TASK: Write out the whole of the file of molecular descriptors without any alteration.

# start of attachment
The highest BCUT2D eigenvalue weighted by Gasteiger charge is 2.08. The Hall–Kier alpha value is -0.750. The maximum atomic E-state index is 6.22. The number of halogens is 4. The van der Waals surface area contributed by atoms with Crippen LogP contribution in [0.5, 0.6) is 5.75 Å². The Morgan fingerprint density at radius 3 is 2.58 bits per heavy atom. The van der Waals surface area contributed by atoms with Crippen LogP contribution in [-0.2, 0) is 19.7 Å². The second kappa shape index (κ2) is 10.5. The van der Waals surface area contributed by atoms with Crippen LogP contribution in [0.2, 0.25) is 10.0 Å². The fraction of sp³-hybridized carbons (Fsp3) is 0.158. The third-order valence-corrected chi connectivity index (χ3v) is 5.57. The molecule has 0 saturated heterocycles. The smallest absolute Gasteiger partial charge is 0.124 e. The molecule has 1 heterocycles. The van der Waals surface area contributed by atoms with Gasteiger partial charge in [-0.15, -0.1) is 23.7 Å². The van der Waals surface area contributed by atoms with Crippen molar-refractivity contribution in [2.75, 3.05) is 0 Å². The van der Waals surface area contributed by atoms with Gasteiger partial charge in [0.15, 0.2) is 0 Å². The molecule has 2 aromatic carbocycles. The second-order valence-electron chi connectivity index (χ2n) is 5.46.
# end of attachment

The highest BCUT2D eigenvalue weighted by Gasteiger charge is 2.08. The Hall–Kier alpha value is -0.750. The maximum atomic E-state index is 6.22. The number of halogens is 4. The van der Waals surface area contributed by atoms with Crippen LogP contribution in [0.5, 0.6) is 5.75 Å². The Morgan fingerprint density at radius 3 is 2.58 bits per heavy atom. The van der Waals surface area contributed by atoms with Crippen LogP contribution in [-0.2, 0) is 19.7 Å². The second kappa shape index (κ2) is 10.5. The van der Waals surface area contributed by atoms with Crippen LogP contribution in [0.2, 0.25) is 10.0 Å². The fraction of sp³-hybridized carbons (Fsp3) is 0.158. The third-order valence-corrected chi connectivity index (χ3v) is 5.57. The molecule has 0 saturated heterocycles. The smallest absolute Gasteiger partial charge is 0.124 e. The molecule has 1 heterocycles. The van der Waals surface area contributed by atoms with Gasteiger partial charge in [-0.15, -0.1) is 23.7 Å². The van der Waals surface area contributed by atoms with Crippen molar-refractivity contribution in [2.75, 3.05) is 0 Å². The van der Waals surface area contributed by atoms with Gasteiger partial charge in [0.15, 0.2) is 0 Å². The molecule has 2 aromatic carbocycles. The second-order valence-electron chi connectivity index (χ2n) is 5.46.